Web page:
Posts Tagged ‘Talent Ranking’

Rating vs. Ranking

In the language of performance management, the terms rating and ranking are many times used interchangeably to indicate someone’s standing in the overall performance management process.

While rating can mainly be applied in the performance context, the term ranking has more ample, yet focused usage, in the overall talent management spectrum.  In fact, at any given time, someone’s rating may be higher than his or her ranking.

Performance Rating

A rating is supposed to be assessed for the actual performance of a given year.  As commonly known, someone’s performance carries the execution of specific goals along with the skills they exhibited to carry out those objectives.  The combined assessment of what they accomplished and how they accomplished it makes up the final rating for that year. In theory, someone ranked highly in the talent review process should demonstrate high performance year over year. In practice however, even highly talented individuals may have “off years” where they did not achieve all the expected objectives. This does not necessarily mean that their talent has diminished or that they should be viewed as such.  Doing so would not only indicate that the organization is throwing away investments made in talent, but it would also demoralize someone who has demonstrated both high performance and high potential. The natural next step in this case, is to work with the individual and lend support to get their performance back on track.  What ends up happening at times however, is that we find ways not to rate a previously high performer any lower than their prior year, or just as negligently, once their performance deteriorates in one year, they are written off as “have been.”  On the other hand, people with a lower rank in the talent review, may have a year where they exceeded all goals and operated at a higher level than in previous years. Then too, should their work and effort be recognized and rewarded with a high rating in their performance review.  Conducting performance management this way lends credibility to the process.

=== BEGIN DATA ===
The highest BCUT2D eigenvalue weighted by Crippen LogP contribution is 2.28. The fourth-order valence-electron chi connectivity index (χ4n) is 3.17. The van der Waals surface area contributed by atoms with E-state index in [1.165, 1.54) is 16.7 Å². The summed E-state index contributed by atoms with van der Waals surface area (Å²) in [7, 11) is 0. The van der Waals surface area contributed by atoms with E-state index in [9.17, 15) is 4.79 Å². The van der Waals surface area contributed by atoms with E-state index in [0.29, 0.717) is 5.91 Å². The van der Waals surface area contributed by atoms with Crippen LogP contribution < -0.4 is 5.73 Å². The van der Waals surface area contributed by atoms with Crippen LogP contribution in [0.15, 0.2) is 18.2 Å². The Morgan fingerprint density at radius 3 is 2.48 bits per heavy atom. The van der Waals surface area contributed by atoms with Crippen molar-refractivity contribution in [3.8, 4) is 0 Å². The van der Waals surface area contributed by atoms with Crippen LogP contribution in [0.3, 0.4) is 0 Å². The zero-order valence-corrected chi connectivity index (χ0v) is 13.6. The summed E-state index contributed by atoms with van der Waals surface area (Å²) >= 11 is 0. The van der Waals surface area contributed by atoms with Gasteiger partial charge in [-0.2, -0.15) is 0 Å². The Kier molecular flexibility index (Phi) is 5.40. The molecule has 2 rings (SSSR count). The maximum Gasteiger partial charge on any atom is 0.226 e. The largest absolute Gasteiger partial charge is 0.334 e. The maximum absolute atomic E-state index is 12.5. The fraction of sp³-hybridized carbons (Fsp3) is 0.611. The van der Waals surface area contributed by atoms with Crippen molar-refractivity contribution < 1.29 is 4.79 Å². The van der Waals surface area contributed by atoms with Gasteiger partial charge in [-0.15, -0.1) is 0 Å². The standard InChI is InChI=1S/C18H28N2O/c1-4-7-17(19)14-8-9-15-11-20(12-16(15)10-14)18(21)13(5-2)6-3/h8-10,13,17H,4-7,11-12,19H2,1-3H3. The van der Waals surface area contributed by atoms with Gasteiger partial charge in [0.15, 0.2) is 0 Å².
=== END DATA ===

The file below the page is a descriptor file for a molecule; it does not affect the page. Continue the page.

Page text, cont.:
Talent Ranking

Most medium and large organizations want a snapshot of who their top 10-20% players are. Having this important information is a first step, but more is needed to have a clear understanding of who among the top 10% may be more critical to the operation. Ranking them in such a way forces talent differentiation and at times, role differentiation, not just performance differentiation. In addition, it offers other advantages, including realizing succession gaps and knowing whom to invest further in and attempt to retain. Ranking should be done at the organizational level as well as the departmental or functional level.  Following the above advice on performance rating, it is entirely possible to rate someone at the top tier of performance management one year, while ranking them lower in the talent reviews and vice-versa. The use of rankings will be discussed more in detail in future posts dealing with talent reviews and succession planning.

HR leaders are wise to advise their business partners to maintain awareness of these differentiations to avoid “halo effects” as well as “false negatives.” These types of subtleties are important if we are to keep both the performance management and the talent review process with the expected level of integrity. Undoubtedly, the time will come when knowing the difference will aid decision makers in dealing with a talent conundrum.

Similar to the way organizations consult with their HR departments, "HR for HR" is a term used in some organizations as the area where internal HR staff may turn to when they need advice, counsel, or mentoring. NewHRforHR.com is a site dedicated to further the understanding of HR's unique consultative approach, strategic focus, and people-oriented business alignment.